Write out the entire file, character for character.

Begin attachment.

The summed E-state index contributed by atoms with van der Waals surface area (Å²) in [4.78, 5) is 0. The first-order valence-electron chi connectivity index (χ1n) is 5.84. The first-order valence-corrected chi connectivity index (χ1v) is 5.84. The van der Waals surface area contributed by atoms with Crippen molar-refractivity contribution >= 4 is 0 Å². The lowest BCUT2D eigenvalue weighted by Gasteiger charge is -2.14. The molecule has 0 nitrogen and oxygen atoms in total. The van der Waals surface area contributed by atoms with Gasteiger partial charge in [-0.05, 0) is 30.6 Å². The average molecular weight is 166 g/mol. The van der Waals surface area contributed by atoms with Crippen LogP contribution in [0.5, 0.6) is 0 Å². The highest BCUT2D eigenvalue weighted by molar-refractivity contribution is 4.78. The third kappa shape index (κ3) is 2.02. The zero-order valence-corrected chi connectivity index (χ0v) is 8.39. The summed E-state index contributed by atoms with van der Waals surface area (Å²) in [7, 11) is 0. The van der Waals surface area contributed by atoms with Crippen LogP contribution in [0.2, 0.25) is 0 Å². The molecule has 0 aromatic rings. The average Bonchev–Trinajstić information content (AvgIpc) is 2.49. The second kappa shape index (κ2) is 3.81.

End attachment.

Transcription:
The summed E-state index contributed by atoms with van der Waals surface area (Å²) in [4.78, 5) is 0. The first-order valence-electron chi connectivity index (χ1n) is 5.84. The first-order valence-corrected chi connectivity index (χ1v) is 5.84. The van der Waals surface area contributed by atoms with Crippen molar-refractivity contribution >= 4 is 0 Å². The lowest BCUT2D eigenvalue weighted by Gasteiger charge is -2.14. The molecule has 0 nitrogen and oxygen atoms in total. The van der Waals surface area contributed by atoms with Gasteiger partial charge in [-0.05, 0) is 30.6 Å². The average molecular weight is 166 g/mol. The van der Waals surface area contributed by atoms with Crippen LogP contribution in [0.5, 0.6) is 0 Å². The highest BCUT2D eigenvalue weighted by molar-refractivity contribution is 4.78. The third kappa shape index (κ3) is 2.02. The zero-order valence-corrected chi connectivity index (χ0v) is 8.39. The summed E-state index contributed by atoms with van der Waals surface area (Å²) in [7, 11) is 0. The van der Waals surface area contributed by atoms with Crippen LogP contribution in [0.2, 0.25) is 0 Å². The molecule has 0 aromatic rings. The average Bonchev–Trinajstić information content (AvgIpc) is 2.49. The second kappa shape index (κ2) is 3.81.